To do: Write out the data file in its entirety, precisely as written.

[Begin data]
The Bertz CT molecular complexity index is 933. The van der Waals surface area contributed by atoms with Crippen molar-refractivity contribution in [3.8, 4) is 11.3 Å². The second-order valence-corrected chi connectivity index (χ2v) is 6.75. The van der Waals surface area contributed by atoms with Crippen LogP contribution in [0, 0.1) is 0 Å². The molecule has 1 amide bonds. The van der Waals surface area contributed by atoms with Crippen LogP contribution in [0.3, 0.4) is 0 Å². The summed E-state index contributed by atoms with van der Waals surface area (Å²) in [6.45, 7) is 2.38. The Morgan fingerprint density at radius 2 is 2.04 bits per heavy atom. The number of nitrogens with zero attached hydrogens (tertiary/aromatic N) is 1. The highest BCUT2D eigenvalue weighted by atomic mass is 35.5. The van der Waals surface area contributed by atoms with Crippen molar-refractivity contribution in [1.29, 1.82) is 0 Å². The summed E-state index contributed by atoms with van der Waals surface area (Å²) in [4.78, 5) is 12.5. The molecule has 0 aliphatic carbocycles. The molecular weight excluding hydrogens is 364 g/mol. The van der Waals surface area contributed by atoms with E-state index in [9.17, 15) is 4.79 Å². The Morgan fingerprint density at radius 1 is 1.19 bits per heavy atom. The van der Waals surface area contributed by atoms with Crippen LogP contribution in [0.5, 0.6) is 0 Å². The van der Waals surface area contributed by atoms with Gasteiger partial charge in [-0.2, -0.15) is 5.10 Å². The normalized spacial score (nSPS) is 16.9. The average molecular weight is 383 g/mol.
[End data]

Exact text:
The Bertz CT molecular complexity index is 933. The van der Waals surface area contributed by atoms with Crippen molar-refractivity contribution in [3.8, 4) is 11.3 Å². The second-order valence-corrected chi connectivity index (χ2v) is 6.75. The van der Waals surface area contributed by atoms with Crippen LogP contribution in [0, 0.1) is 0 Å². The molecule has 1 amide bonds. The van der Waals surface area contributed by atoms with Crippen LogP contribution in [0.3, 0.4) is 0 Å². The summed E-state index contributed by atoms with van der Waals surface area (Å²) in [6.45, 7) is 2.38. The Morgan fingerprint density at radius 2 is 2.04 bits per heavy atom. The number of nitrogens with zero attached hydrogens (tertiary/aromatic N) is 1. The highest BCUT2D eigenvalue weighted by atomic mass is 35.5. The van der Waals surface area contributed by atoms with Crippen molar-refractivity contribution in [1.29, 1.82) is 0 Å². The summed E-state index contributed by atoms with van der Waals surface area (Å²) in [4.78, 5) is 12.5. The molecule has 0 aliphatic carbocycles. The molecular weight excluding hydrogens is 364 g/mol. The van der Waals surface area contributed by atoms with E-state index in [9.17, 15) is 4.79 Å². The Morgan fingerprint density at radius 1 is 1.19 bits per heavy atom. The van der Waals surface area contributed by atoms with Crippen LogP contribution in [0.5, 0.6) is 0 Å². The van der Waals surface area contributed by atoms with Gasteiger partial charge in [-0.2, -0.15) is 5.10 Å². The normalized spacial score (nSPS) is 16.9. The average molecular weight is 383 g/mol.